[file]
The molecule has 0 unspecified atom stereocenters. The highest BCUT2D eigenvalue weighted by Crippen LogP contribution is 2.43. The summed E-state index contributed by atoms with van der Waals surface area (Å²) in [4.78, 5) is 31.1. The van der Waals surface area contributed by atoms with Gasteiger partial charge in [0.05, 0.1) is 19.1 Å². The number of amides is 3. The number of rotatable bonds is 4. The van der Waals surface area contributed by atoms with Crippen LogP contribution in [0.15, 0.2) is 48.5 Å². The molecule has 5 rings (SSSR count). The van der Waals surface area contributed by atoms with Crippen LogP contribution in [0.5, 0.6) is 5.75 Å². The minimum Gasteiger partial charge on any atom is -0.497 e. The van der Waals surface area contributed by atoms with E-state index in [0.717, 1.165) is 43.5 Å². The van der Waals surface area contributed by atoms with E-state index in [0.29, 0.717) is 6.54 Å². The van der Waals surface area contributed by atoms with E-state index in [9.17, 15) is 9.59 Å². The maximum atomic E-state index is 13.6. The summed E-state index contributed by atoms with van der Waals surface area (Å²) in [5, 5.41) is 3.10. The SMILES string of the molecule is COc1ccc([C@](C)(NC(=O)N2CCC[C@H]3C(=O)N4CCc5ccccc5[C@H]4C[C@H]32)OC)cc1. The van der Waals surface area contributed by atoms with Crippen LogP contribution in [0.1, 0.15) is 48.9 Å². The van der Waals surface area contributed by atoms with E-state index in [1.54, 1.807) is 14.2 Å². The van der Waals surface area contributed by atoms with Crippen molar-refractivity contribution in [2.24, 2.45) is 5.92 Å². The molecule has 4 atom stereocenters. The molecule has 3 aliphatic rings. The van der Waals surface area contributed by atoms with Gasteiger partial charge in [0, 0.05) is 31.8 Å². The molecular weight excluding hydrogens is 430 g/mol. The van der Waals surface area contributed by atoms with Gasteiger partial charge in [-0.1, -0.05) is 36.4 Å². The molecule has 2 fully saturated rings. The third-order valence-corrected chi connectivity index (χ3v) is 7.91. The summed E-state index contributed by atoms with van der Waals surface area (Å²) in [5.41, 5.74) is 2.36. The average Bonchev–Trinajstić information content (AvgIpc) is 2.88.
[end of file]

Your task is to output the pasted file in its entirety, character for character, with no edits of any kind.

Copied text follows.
The molecule has 0 unspecified atom stereocenters. The highest BCUT2D eigenvalue weighted by Crippen LogP contribution is 2.43. The summed E-state index contributed by atoms with van der Waals surface area (Å²) in [4.78, 5) is 31.1. The van der Waals surface area contributed by atoms with Gasteiger partial charge in [0.05, 0.1) is 19.1 Å². The number of amides is 3. The number of rotatable bonds is 4. The van der Waals surface area contributed by atoms with Crippen LogP contribution in [0.15, 0.2) is 48.5 Å². The molecule has 5 rings (SSSR count). The van der Waals surface area contributed by atoms with Crippen LogP contribution in [0.5, 0.6) is 5.75 Å². The minimum Gasteiger partial charge on any atom is -0.497 e. The van der Waals surface area contributed by atoms with E-state index in [0.717, 1.165) is 43.5 Å². The van der Waals surface area contributed by atoms with E-state index in [0.29, 0.717) is 6.54 Å². The van der Waals surface area contributed by atoms with E-state index in [9.17, 15) is 9.59 Å². The maximum atomic E-state index is 13.6. The summed E-state index contributed by atoms with van der Waals surface area (Å²) in [5, 5.41) is 3.10. The SMILES string of the molecule is COc1ccc([C@](C)(NC(=O)N2CCC[C@H]3C(=O)N4CCc5ccccc5[C@H]4C[C@H]32)OC)cc1. The van der Waals surface area contributed by atoms with Crippen LogP contribution in [0.1, 0.15) is 48.9 Å². The van der Waals surface area contributed by atoms with E-state index in [1.54, 1.807) is 14.2 Å². The van der Waals surface area contributed by atoms with Crippen molar-refractivity contribution in [2.24, 2.45) is 5.92 Å². The molecule has 4 atom stereocenters. The molecule has 3 aliphatic rings. The van der Waals surface area contributed by atoms with Gasteiger partial charge in [0, 0.05) is 31.8 Å². The molecular weight excluding hydrogens is 430 g/mol. The van der Waals surface area contributed by atoms with Gasteiger partial charge in [-0.1, -0.05) is 36.4 Å². The molecule has 2 fully saturated rings. The third-order valence-corrected chi connectivity index (χ3v) is 7.91. The summed E-state index contributed by atoms with van der Waals surface area (Å²) in [5.41, 5.74) is 2.36. The average Bonchev–Trinajstić information content (AvgIpc) is 2.88.